28 May 2017

Reflection: It's just one point of view - my UTA story

UTA 2017 has come and gone in what seemed like a blink of an eye, the flash of a camera or an explosion of fireworks. It was an intense few days in the beautiful Blue Mountains and a fitting curtain call on what was an epic 6 month build up to race day. 

With Beau and Charley just before their UTA race - Aurora
Ultra-running is a funny sport as often best laid plans can go to waste and with so many variables inevitably encountered, what is expected doesn’t always play out. This year was certainly no different for me both as an athlete and as a coach.

Being prepared and fit to go was always a goal of mine since I crossed the line in 2016 where I was well off my best but well aware of what needed to be done in the lead up to my 5th outing in this event. My coaching goal was simple, have my athletes prepared to achieve their individual goals and learn and grow from the experience as a coach.

Slippery board walks early on - Aurora
The week leading into the race I felt great, my training had been great post pneumonia in early February and I felt I had finally got back to my best form through consistent and effective training. I was approaching the race in my best shape physically, mentally and emotionally since 2013. In short I was good to go.

My clients were ready too. I had athletes in both the UTA100 and UTA50 and expected them all to run to their potential. I pride myself on preparing my athletes for their events in the best way for their goals and ability. Smart training for rewarding racing had me feeling good about holding onto my 100% finish rate from 3 years of coaching.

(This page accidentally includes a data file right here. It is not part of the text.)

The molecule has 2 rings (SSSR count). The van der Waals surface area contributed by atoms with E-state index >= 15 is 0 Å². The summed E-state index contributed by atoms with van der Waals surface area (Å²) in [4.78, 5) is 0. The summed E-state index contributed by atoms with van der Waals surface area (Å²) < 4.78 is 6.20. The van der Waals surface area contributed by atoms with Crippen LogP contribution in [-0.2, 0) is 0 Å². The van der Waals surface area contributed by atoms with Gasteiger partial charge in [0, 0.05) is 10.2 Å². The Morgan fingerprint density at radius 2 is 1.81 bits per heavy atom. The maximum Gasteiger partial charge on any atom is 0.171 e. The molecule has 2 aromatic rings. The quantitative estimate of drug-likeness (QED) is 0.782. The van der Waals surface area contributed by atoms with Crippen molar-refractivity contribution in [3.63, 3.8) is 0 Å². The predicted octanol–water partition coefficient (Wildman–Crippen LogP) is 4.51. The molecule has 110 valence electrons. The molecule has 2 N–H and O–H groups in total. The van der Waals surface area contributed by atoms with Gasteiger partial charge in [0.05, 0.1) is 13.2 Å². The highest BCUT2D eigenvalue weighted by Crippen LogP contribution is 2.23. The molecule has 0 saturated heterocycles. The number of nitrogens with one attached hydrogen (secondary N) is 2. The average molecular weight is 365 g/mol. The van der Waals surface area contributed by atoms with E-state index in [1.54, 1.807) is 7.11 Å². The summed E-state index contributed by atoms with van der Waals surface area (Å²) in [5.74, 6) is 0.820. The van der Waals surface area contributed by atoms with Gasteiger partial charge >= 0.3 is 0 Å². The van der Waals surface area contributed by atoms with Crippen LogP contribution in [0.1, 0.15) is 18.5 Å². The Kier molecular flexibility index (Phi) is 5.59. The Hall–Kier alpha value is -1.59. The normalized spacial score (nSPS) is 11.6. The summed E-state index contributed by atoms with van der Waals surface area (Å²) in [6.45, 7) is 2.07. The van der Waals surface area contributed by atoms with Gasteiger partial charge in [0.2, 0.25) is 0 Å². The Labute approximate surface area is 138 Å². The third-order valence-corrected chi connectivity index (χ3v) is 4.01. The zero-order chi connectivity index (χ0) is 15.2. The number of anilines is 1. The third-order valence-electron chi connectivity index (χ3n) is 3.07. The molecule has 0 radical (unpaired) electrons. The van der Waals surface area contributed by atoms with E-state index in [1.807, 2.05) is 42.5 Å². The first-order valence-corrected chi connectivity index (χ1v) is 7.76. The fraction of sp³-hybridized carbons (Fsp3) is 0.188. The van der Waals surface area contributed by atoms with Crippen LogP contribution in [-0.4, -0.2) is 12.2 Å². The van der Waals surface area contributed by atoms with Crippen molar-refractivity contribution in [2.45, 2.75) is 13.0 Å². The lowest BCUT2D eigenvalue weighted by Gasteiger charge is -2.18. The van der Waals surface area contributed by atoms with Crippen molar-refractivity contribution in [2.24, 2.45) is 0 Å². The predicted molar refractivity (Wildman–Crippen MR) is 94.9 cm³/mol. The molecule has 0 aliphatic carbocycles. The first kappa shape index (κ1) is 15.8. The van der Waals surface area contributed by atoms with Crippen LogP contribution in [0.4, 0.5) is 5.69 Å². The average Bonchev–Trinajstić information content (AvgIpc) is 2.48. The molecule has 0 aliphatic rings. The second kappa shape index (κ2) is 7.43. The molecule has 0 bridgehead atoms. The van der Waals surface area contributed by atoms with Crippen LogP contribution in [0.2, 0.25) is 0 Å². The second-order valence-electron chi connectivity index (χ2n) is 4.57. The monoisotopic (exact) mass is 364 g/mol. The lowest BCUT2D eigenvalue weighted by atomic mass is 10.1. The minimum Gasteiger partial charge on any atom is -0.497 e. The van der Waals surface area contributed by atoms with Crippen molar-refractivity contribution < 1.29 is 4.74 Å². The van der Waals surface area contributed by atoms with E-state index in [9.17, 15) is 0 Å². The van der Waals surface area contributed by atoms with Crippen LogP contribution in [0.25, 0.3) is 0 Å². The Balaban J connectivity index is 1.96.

"Landslide" an addition to the 50 for 2017
"Sometimes you have to let go of what's gone, appreciate what remains and look forward to what comes next" (Unknown)

This is true of the 10th anniversary year for all involved. Weather had its way but thankfully the event remained a go, a modified go, but still a go! I was quite unsettled on the Friday as rumours were flying around of impending course changes, I found it hard to get my head around the changes until it was officially confirmed later in the day.

For the record - Tom, Alina and crew managed to pull it off and keep the race on which is testament to their organisation and the relationships they have formed with authorities, I'm not sure anyone else could have done this given the position of the race on Friday.